Mom Says/Dad Says," an exclusive Christian parental advice column by Gregory Slayton, former U.S. Ambassador to Bermuda and author of the best-selling book Be a Better Dad Today: Ten Tools Every Father Needs, and his wife, Marina Slayton, author of the new book Be The Best Mom You Can Be. The Slaytons have been featured on Fox and Friends, Focus on the Family Radio and numerous other media outlets. They donate 100% of their royalties from parenting books to fatherhood and family nonprofits.
Senators John McCain and Joe Lieberman, Governors Jeb Bush and Sam Brownback and Pastors Tim Keller and Luis Palau, among others, have endorsed the Slaytons. In their exclusive series for The Christian Post, both Marina and Gregory will answer thoughtful Christian parents seeking to raise their children up in the goodness of the Gospel and the Glory of God. If you would like to have Marina and Gregory answer your questions, please contact them via firstname.lastname@example.org.
Parent's Question: We have two teenagers, one boy and one girl. Our boy seems to be hanging out with the wrong crowd and partying way too much. Our girl is the opposite: she is very studious but doesn't seem to have many friends. We are close with our kids and we love them very much. But we are concerned. If these patterns continue it will not be good for either child. What should we do?
Mom Says: The teen years are challenging for all families. You seem to have a two opposite types of teenagers, but that is not uncommon between boys and girls. Medical science has proven that boy's frontal cortex (the part of the brain that when fully formed helps makes us responsible adults) matures much later in boys (early to mid 20's) than in girls (in their teens). Of course most of us with both boys and girls already knew that!!
Let me speak to your issue with your girl. Gregory will speak to the challenges you have with your son.
First, it's great to know that you have a close relationship with your children. That is wonderful. And that gives you a great opportunity to do fun things with your daughter. She will be out of the house before you know it, so take this opportunity to go to shows together, take walks in the park, learn a new game, share a meal. In short, do fun Mother/Daughter things together. You might invite a friend of yours who has a daughter the same age. Then the four of you can have fun together, and you might help your daughter make a new friend. Be sure to find what your daughter really loves (clothes, chemistry, cats, whatever it is) and get her involved with other girls her age who love the same thing. You can really help your daughter to strengthen her social skills and her self-confidence over time. And she will be deeply grateful for your good help.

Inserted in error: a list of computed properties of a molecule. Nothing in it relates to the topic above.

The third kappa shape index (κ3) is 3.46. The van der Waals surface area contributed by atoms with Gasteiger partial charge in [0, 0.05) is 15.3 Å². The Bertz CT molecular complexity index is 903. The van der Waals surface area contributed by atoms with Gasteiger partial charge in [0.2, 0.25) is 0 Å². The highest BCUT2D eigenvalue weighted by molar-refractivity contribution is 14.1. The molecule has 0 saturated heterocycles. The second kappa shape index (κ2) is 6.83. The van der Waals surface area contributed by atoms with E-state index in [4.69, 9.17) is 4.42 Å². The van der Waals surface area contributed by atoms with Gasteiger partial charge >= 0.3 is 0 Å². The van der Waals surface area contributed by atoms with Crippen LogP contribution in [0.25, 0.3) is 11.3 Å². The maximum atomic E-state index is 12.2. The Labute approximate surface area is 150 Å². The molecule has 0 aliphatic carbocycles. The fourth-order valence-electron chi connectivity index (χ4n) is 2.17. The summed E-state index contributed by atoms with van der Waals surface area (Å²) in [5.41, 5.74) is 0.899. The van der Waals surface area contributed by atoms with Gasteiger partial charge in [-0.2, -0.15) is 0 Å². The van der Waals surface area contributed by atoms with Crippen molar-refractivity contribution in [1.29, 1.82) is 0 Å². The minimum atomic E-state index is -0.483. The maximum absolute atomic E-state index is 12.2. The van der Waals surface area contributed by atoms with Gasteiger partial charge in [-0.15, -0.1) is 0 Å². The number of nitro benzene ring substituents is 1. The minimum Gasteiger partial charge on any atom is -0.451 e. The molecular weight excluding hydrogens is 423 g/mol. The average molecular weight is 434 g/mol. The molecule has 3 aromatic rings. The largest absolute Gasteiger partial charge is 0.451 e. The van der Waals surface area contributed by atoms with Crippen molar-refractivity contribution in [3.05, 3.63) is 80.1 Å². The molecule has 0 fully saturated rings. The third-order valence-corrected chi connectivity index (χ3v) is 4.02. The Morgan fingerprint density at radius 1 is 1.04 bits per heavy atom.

Be sure that Dad takes your daughter out of Father/Daughter date nights too. That's a great way for your daughter to learn how she should be treated when she starts dating. It will also get her out of the house and doing fun things with Dad.
I promise you, in 10 years you will look back on these days either with regret that you didn't do more or with fond memories of the wonderful things you did together. And those wonderful times together will help your daughter develop the self-confidence and social skills that all teens must learn.
Have fun with your daughter and be sure to celebrate her academic successes with her too.
All the best,
Dad Says: It's normal for boys to go out and have fun with their friends in high school. The problem is that 'fun' can turn dangerous and even self-destructive all too easily.
Here are three suggestions I have for you and your son:
1. Make sure he understands the Rules of the Family very clearly.
Each home and every family needs a set of rules. For example, in our family we have a strict No Smoking rule. That rule is for everyone. No exceptions. We do drink alcohol, but moderately. Drinking and driving is not allowed … ever. We do not use illegal drugs. Period.
2. Dad (and Mom if she wants to come) should take son out and explain to him why each of the rules is so important.
Ask him if he's ever used drugs. Don't judge or condemn him, just listen and understand his situation. But be sure he understands the Rules of the Family and the fact that there will be (very) negative consequences if he breaks those rules.
3. Share with your son real life examples of young men you know who have ruined their lives via drugs or alcohol.
Sadly we have a bunch of friends with children in their 20s who are institutionalized due to drug and alcohol abuse. Tell your son those real life stories and repeat them from time to time. Make sure he understands that drugs and alcohol can (and eventually will) kill him if abused over time.
4. Spend quality time with him. Dads (and Mom) are the 'anti-drug.'
It might sound quaint but it is true. By your spending fun time with your son together (at the beach, at the game, playing sports, whatever) you help him recognize his worth and his value. You know that many fatherless young men join gangs as a substitute for the families they never had. Be sure your son knows how much you love him and how important he is to you. And the only way you can do that is by spending time with him.
Please note, if your son is seriously abusing drugs or alcohol, please reach out and get help right away. Addictions do not solve themselves (except if you see death as a solution). Get professional help for your son if that is the case. Get him out of the destructive patterns and friendships he is in. He may say 'I hate you Dad" in the short run. But you may well save his life. And in the long run he will thank you for it.
Thank you both for loving your children so much. May our Heavenly Father help you to be the very best parents you can be!!